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Poles start extradition of Geneva murder suspect

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Poles start extradition of Geneva murder suspect
Murder suspect Fabrice Anthamatten is escorted by police in Szczecin, Poland. Photo: Marcin Bielecki/PAP/AFP
18:26 CEST+02:00
Polish prosecutors on Monday began extradition proceedings against a Swiss-French rapist who is suspected of killing his female therapist and was snared in Poland after a four-day manhunt.

Fabrice Anthamatten, 39, was arrested in the Polish-German border area on Sunday on an international warrant days after he and his therapist went missing in Switzerland during a prison-approved outing.
   
"The prosecutor's office is currently questioning the man," Malgorzata Wojciechowicz, spokeswoman for the regional office in the northwestern city of Szczecin, told AFP.
   
"We're waiting for files from Switzerland to complete the extradition proceedings."
   
German officers arrested Anthamatten in the Polish border village of Kolbaskowo after a cross-border pursuit. They then handed him over to Polish police.
   
Anthamatten — a dual Swiss and French national with a criminal record in both countries —  was arrested behind the wheel of the car in which he was believed to have fled Switzerland on Thursday.
   
He is the prime suspect in the murder of prison therapist Adeline Morel.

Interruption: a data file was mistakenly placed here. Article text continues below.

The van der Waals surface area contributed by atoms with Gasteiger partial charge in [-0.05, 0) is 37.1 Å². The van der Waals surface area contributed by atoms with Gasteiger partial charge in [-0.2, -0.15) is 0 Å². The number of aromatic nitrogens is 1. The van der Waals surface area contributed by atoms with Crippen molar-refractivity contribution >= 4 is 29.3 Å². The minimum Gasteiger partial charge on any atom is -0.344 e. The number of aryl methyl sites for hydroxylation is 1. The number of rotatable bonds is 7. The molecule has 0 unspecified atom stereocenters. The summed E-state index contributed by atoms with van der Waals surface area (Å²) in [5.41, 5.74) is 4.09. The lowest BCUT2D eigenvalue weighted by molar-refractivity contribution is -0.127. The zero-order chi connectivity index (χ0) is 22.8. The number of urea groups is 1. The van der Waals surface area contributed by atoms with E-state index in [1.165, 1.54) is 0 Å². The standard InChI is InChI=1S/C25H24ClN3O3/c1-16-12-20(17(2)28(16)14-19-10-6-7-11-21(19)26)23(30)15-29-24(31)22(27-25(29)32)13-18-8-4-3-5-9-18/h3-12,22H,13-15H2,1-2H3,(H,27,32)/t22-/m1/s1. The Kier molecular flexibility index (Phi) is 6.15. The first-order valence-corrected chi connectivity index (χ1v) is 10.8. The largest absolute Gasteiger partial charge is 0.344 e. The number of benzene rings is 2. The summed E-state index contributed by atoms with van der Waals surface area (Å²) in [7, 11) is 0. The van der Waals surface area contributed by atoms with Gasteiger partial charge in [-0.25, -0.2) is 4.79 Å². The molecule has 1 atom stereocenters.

Her body was found near Geneva on Friday, a day after they left the prison for a trip to a horse-riding centre that was part of Anthamatten's prison therapy.
   
Interpol issued a warrant for him at Switzerland's behest, and police on Friday locked onto the victim's mobile signal near the northern Swiss border city of Basel.

Sniffer dogs then picked up his trail at a train station just inside Germany.
   
Morel, 34 and the mother of an eight-month-old child, had accompanied Anthamatten alone on what was only his second day-release from a Geneva detention facility.
   
Anthamatten was serving 15 years for a rape committed in France while he was on parole in Switzerland, where he had already been sentenced in another rape case.
   
French justice officials had allowed him to be transferred to a Swiss jail to serve his sentence.

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